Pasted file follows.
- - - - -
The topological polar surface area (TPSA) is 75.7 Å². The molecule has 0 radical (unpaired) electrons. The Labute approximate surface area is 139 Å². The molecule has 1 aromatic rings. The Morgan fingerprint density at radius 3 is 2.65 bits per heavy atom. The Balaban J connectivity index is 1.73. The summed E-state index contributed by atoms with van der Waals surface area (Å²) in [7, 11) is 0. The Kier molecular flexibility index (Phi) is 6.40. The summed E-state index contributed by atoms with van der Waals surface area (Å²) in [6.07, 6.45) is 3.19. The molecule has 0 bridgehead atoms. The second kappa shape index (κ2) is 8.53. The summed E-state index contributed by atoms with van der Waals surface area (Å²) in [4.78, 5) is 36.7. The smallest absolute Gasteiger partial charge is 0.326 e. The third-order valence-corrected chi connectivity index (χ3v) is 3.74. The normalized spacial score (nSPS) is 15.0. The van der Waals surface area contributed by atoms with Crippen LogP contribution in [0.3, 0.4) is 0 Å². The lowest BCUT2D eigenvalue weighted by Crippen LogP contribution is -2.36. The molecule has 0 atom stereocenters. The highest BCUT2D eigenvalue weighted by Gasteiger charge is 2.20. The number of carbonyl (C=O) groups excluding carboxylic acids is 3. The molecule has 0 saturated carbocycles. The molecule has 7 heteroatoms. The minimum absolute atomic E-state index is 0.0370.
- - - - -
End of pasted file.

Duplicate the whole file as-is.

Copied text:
The topological polar surface area (TPSA) is 75.7 Å². The molecule has 0 radical (unpaired) electrons. The Labute approximate surface area is 139 Å². The molecule has 1 aromatic rings. The Morgan fingerprint density at radius 3 is 2.65 bits per heavy atom. The Balaban J connectivity index is 1.73. The summed E-state index contributed by atoms with van der Waals surface area (Å²) in [7, 11) is 0. The Kier molecular flexibility index (Phi) is 6.40. The summed E-state index contributed by atoms with van der Waals surface area (Å²) in [6.07, 6.45) is 3.19. The molecule has 0 bridgehead atoms. The second kappa shape index (κ2) is 8.53. The summed E-state index contributed by atoms with van der Waals surface area (Å²) in [4.78, 5) is 36.7. The smallest absolute Gasteiger partial charge is 0.326 e. The third-order valence-corrected chi connectivity index (χ3v) is 3.74. The normalized spacial score (nSPS) is 15.0. The van der Waals surface area contributed by atoms with Crippen LogP contribution in [0.3, 0.4) is 0 Å². The lowest BCUT2D eigenvalue weighted by Crippen LogP contribution is -2.36. The molecule has 0 atom stereocenters. The highest BCUT2D eigenvalue weighted by Gasteiger charge is 2.20. The number of carbonyl (C=O) groups excluding carboxylic acids is 3. The molecule has 0 saturated carbocycles. The molecule has 7 heteroatoms. The minimum absolute atomic E-state index is 0.0370.